Inner Circle weren‘t as succesfull at keeping their career consistant as Don Carlos was, but that doesn‘t matter now. Too rarely are their performances in Europe anyway. Their show had been announced as a “Special Jacob Miller Tribute Show” featuring Addis Pablo, Augustus Pablo‘s son. He only turned out for one tune. Inner Circle worked their way through a dense set of Killer‘s classics, each tune being received frenetically. They got the biggest forwards, however, for Bad Boys and Sweat. Inner Circle‘s show was one of the most memorable ones at this year‘s Garance festival.

Despite the Garance‘s focus on roots reggae veterans, the organizers make sure that contemporary musical developments get reflected as well. Konshens shows Inner Circle that it doesn‘t necessarily take the experience of decades on stage to completely own the massive. As usually at this festival, it is suprising how familiar the Garance massive seems to be with almost anything they get to listen to here. Konshens obviously has his large following in France, and the Garance visitors are absolutely willing to party as soon as the sun‘s down. Dub Akom are, too. The band from nearby Marseille has evolved into Europe‘s top choice for dancehall backings more recently. The attention to detail they pay, the skills they bring, and the energy they have on stage are highly convincing. It‘s up to Ky-Mani Marley to change the flavor completely and close the second day of this huge festival.


You have to travel to the end of the world to get away from it all, and sometimes you have to travel to the end of the world to get it all. The picturesque festival site, the alluring line-up, and the dedicated, ready-to-party visitors that grace it with their presence turn Garance Reggae Festival 2013 into one of the biggest and best reggae events happening in Europe this year. It also ranks high among those hard to reach.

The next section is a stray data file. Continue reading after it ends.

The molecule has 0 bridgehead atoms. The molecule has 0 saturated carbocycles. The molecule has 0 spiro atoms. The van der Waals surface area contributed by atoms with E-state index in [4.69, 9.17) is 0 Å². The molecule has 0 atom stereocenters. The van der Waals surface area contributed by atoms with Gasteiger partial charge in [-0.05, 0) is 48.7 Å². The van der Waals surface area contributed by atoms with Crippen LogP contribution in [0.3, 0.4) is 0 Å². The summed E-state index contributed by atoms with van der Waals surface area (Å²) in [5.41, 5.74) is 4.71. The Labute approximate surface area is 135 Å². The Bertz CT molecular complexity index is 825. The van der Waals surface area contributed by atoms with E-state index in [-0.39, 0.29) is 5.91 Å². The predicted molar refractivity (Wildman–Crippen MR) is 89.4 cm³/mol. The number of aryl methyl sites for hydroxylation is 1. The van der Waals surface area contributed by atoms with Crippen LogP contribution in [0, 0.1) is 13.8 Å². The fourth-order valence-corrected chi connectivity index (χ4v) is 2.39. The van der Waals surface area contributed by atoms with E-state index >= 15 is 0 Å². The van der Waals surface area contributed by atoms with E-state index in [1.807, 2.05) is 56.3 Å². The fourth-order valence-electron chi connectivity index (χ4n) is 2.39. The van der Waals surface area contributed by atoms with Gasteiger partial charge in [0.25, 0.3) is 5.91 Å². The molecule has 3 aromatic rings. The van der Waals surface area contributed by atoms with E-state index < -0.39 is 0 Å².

Bagnols-sur-Cèze is a wonderful little village with about 19,000 inhabitants, located in the deep South of France. Unfortunately, it doesn‘t feature a train station. Travelling by car means the least planning effort, but the streets of Bagnols are pretty much blocked up in one eternal traffic jam. It takes a lot of patience to stay calm in the sweltering heat. The closest airports - Avignon, Nîmes, Montpellier, and Marseille - are still quite distant from Bagnols. Travelling by train means having to rely on the bus shuttle that connects Avignon with Bagnols.

The long trip to Bagnols is tiring, but it‘s always worth it. It is 18h now, and the sweltering heat slowly starts to ease a bit. My extreme fatigue still has the upper hand, but the relaxed vibes in Parc Arthur Rimbaud capture me and lull me in. The first day of Garance has been totally dedicated to sound system culture. Unlike previous editions, there aren‘t any concerts on the main stage. Instead, the area right in front of the main stage has been turned into the Lion‘s Arena. It is entirely controlled by UK sound systems. King Earthquake together with Iration Steppas, and Brother Culture run this dance to honor His Imperial Majesty‘s birthday. More and more people gather to groove themselves in for the festival.

A certain smell in the air indicates the biggest issue here: there are way to few showers available to campers, and sometimes no more than five toilettes on a campsite for 6,000 people. These conditions really are no fun.

Another thing that surprises me is how international Garance Reggae Festival has become. As on most of the big festivals in Europe, you hear people speaking English, German, Dutch, Spanish, and other languages everywhere. It has become easier to get by here without a good knowledge of French, although it still helps much.

The real party of the night goes on at the Dub Station Corner. Other than the Lion‘s Arena, it‘s largely in French hands tonight. Chinese Man Sound System from Marseille celebrate their only festival appearance in France this year. No less exciting are Blackboard Jungle from Rouen, France. Founded in 1994, they had a long time to build up a loyal fan base. It shows. There couldn‘t be more people at the Dub Station Corner tonight. The significance of France‘s sound system culture rarely gets the recognition it deserves outside of the country. Today‘s highlight indicates otherwise: Killamanjaro clashes with Soul Stereo, France‘s heavyweight from Paris.